The Gardens at the Kaetsu Centre, Cambridge
|Before, from the interior looking towards the left.|
|Before, right side garden from interior.|
Earlier this year at the Kaetsu Centre in the grounds of Murray Edwards College, Cambridge, an educational establishment founded by a Japanese philantrophic family, a group of volunteers gave up a weekend to create a series of gardens under the direction of garden creator Robert Ketchell. The garden spaces are very small but prominent as they are seen from a glass stairwell. Originally filled with ferns that found themselves growing there, it is an example of using the Japanese garden approach to maximise and create interest in even the most unlikely spaces.
There are four small garden areas, each has a ‘story’ to tell; one section is a simple rock arrangement representing the Kaetsu foundation founders, another section represents the Chōshū Five (five young Japanese who were sent to study at imperial College, London in 1863, two of whom became important political figures in Japan), and yet another part of the garden represents the symbolic interconnection of two island states.
The garden is composed of four elements:
1 To the left of the stairwell (in the exterior space) is the ‘Founder’s Garden”, 創i設者の庭, a karesansui arrangement of three stones. The two tall principal stones represent the Kaetsu family the third smaller stone represents their benevolence flowing out into society.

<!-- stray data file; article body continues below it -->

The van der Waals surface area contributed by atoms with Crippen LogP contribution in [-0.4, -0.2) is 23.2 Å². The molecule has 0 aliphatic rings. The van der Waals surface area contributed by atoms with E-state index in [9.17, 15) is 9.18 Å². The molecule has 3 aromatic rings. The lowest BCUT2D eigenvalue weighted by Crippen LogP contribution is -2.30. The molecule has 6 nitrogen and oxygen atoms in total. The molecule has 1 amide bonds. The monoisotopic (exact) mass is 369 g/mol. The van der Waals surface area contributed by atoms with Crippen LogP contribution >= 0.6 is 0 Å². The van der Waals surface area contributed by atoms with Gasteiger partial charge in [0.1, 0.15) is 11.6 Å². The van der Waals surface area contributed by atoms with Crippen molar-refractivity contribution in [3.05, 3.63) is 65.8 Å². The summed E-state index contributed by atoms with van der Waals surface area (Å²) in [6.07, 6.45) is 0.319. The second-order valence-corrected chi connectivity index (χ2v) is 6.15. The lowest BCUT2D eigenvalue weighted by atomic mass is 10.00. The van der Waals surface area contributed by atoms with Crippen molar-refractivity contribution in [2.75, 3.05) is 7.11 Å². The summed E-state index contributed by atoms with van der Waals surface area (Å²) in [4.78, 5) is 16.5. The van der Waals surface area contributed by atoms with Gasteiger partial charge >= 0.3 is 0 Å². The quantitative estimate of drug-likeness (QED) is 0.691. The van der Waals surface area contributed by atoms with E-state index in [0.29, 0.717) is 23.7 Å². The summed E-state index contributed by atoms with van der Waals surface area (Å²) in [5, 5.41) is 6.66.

|Five stone arrangement representing the Chōshū Five|
To the right of the stairwell (in the exterior space) is the ‘Chōshū Gotetsu Garden’, 長州五傑の庭, composed of five stones representing the five young members of the Chōshū clan from Kyushu who were sent to study at imperial College, London in 1863. Two of whom (Itō Hirobumi and Inoue Kaoru) went on to became important political figures in Japan in their day. At the time they left sumuggled aboard a English ship it was forbidden for Japanese to leave their shores under the policy of isolation. The small stone lantern represents the light of knowledge and education.
3 Beyond the glass wall of the stairwell are seven upright stones (six set into the bank covered by ivy, one by the glass wall), this arrangement of stones represents the students who have passed through the Kaetsu Centre out in the world.
Within the stairwell is a trayscape arrangement in the karesansui style, it is a stylised representation of the link between two island nations.
A symbolic river of black pebbles winds through each of the individual gardens suggesting the flow of ideas and knowledge crossing oceans, boundaries and time.
|Sketch plan of gardens layout|
To follow this blog: the 'Follow by E-mail' facility is now operating. Don't miss a beat and sign in.